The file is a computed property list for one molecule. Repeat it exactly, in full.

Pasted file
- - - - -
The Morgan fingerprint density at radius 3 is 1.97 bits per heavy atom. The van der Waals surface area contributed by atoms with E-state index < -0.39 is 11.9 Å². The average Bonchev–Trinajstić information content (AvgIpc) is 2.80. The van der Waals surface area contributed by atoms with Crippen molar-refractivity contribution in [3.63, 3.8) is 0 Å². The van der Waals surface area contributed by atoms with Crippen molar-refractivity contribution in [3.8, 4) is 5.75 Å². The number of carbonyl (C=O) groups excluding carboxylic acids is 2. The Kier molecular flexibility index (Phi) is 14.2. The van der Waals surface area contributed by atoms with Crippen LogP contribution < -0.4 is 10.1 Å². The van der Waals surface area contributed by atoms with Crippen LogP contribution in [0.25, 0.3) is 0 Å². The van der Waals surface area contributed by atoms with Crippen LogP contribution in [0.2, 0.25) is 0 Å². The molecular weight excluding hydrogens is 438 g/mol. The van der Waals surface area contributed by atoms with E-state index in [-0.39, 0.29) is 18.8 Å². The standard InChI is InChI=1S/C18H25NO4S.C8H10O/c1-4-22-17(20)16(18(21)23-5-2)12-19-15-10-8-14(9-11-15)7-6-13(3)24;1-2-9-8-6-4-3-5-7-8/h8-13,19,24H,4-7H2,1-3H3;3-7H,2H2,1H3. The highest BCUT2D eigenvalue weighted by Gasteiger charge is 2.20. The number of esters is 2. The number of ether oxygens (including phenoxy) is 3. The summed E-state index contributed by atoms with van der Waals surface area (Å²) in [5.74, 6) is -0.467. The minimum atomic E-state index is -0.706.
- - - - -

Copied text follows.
The Morgan fingerprint density at radius 3 is 1.97 bits per heavy atom. The van der Waals surface area contributed by atoms with E-state index < -0.39 is 11.9 Å². The average Bonchev–Trinajstić information content (AvgIpc) is 2.80. The van der Waals surface area contributed by atoms with Crippen molar-refractivity contribution in [3.63, 3.8) is 0 Å². The van der Waals surface area contributed by atoms with Crippen molar-refractivity contribution in [3.8, 4) is 5.75 Å². The number of carbonyl (C=O) groups excluding carboxylic acids is 2. The Kier molecular flexibility index (Phi) is 14.2. The van der Waals surface area contributed by atoms with Crippen LogP contribution < -0.4 is 10.1 Å². The van der Waals surface area contributed by atoms with Crippen LogP contribution in [0.25, 0.3) is 0 Å². The van der Waals surface area contributed by atoms with Crippen LogP contribution in [0.2, 0.25) is 0 Å². The molecular weight excluding hydrogens is 438 g/mol. The van der Waals surface area contributed by atoms with E-state index in [-0.39, 0.29) is 18.8 Å². The standard InChI is InChI=1S/C18H25NO4S.C8H10O/c1-4-22-17(20)16(18(21)23-5-2)12-19-15-10-8-14(9-11-15)7-6-13(3)24;1-2-9-8-6-4-3-5-7-8/h8-13,19,24H,4-7H2,1-3H3;3-7H,2H2,1H3. The highest BCUT2D eigenvalue weighted by Gasteiger charge is 2.20. The number of esters is 2. The number of ether oxygens (including phenoxy) is 3. The summed E-state index contributed by atoms with van der Waals surface area (Å²) in [5.74, 6) is -0.467. The minimum atomic E-state index is -0.706.